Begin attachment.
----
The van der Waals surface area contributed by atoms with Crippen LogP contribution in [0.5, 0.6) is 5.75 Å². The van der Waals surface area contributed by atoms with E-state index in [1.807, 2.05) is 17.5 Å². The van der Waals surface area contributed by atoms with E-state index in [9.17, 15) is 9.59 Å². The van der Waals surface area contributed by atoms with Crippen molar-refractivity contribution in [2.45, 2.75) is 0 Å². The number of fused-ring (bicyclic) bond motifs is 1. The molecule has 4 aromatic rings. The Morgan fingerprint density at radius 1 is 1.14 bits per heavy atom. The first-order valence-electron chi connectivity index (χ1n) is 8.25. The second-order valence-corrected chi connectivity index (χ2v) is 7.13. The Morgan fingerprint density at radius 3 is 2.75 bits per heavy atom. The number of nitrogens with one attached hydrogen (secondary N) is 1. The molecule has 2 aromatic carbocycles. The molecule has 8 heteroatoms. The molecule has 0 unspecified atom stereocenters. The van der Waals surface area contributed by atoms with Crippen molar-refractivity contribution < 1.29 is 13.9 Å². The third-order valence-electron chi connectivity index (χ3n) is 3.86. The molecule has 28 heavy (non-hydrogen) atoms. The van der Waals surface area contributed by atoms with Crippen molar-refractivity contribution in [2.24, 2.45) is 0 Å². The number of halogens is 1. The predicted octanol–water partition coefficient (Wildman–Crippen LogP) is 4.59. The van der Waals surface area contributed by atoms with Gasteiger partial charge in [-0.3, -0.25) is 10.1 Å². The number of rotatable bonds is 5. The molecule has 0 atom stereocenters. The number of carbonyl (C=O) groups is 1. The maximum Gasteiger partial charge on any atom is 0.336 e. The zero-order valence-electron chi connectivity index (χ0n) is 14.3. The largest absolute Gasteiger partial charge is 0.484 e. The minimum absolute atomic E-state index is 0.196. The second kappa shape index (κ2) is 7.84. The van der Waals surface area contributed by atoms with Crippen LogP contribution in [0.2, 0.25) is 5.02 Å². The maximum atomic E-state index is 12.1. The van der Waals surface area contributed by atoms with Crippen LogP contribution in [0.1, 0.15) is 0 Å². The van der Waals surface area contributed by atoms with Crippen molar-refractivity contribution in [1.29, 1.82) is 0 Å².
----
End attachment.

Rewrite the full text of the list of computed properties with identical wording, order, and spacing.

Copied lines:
The van der Waals surface area contributed by atoms with Crippen LogP contribution in [0.5, 0.6) is 5.75 Å². The van der Waals surface area contributed by atoms with E-state index in [1.807, 2.05) is 17.5 Å². The van der Waals surface area contributed by atoms with E-state index in [9.17, 15) is 9.59 Å². The van der Waals surface area contributed by atoms with Crippen molar-refractivity contribution in [2.45, 2.75) is 0 Å². The number of fused-ring (bicyclic) bond motifs is 1. The molecule has 4 aromatic rings. The Morgan fingerprint density at radius 1 is 1.14 bits per heavy atom. The first-order valence-electron chi connectivity index (χ1n) is 8.25. The second-order valence-corrected chi connectivity index (χ2v) is 7.13. The Morgan fingerprint density at radius 3 is 2.75 bits per heavy atom. The number of nitrogens with one attached hydrogen (secondary N) is 1. The molecule has 2 aromatic carbocycles. The molecule has 8 heteroatoms. The molecule has 0 unspecified atom stereocenters. The van der Waals surface area contributed by atoms with Crippen molar-refractivity contribution < 1.29 is 13.9 Å². The third-order valence-electron chi connectivity index (χ3n) is 3.86. The molecule has 28 heavy (non-hydrogen) atoms. The van der Waals surface area contributed by atoms with Crippen molar-refractivity contribution in [2.24, 2.45) is 0 Å². The number of halogens is 1. The predicted octanol–water partition coefficient (Wildman–Crippen LogP) is 4.59. The van der Waals surface area contributed by atoms with Gasteiger partial charge in [-0.3, -0.25) is 10.1 Å². The number of rotatable bonds is 5. The molecule has 0 atom stereocenters. The number of carbonyl (C=O) groups is 1. The maximum Gasteiger partial charge on any atom is 0.336 e. The zero-order valence-electron chi connectivity index (χ0n) is 14.3. The largest absolute Gasteiger partial charge is 0.484 e. The minimum absolute atomic E-state index is 0.196. The second kappa shape index (κ2) is 7.84. The van der Waals surface area contributed by atoms with Crippen LogP contribution in [0.2, 0.25) is 5.02 Å². The maximum atomic E-state index is 12.1. The van der Waals surface area contributed by atoms with Crippen LogP contribution in [0.1, 0.15) is 0 Å². The van der Waals surface area contributed by atoms with Crippen molar-refractivity contribution in [1.29, 1.82) is 0 Å².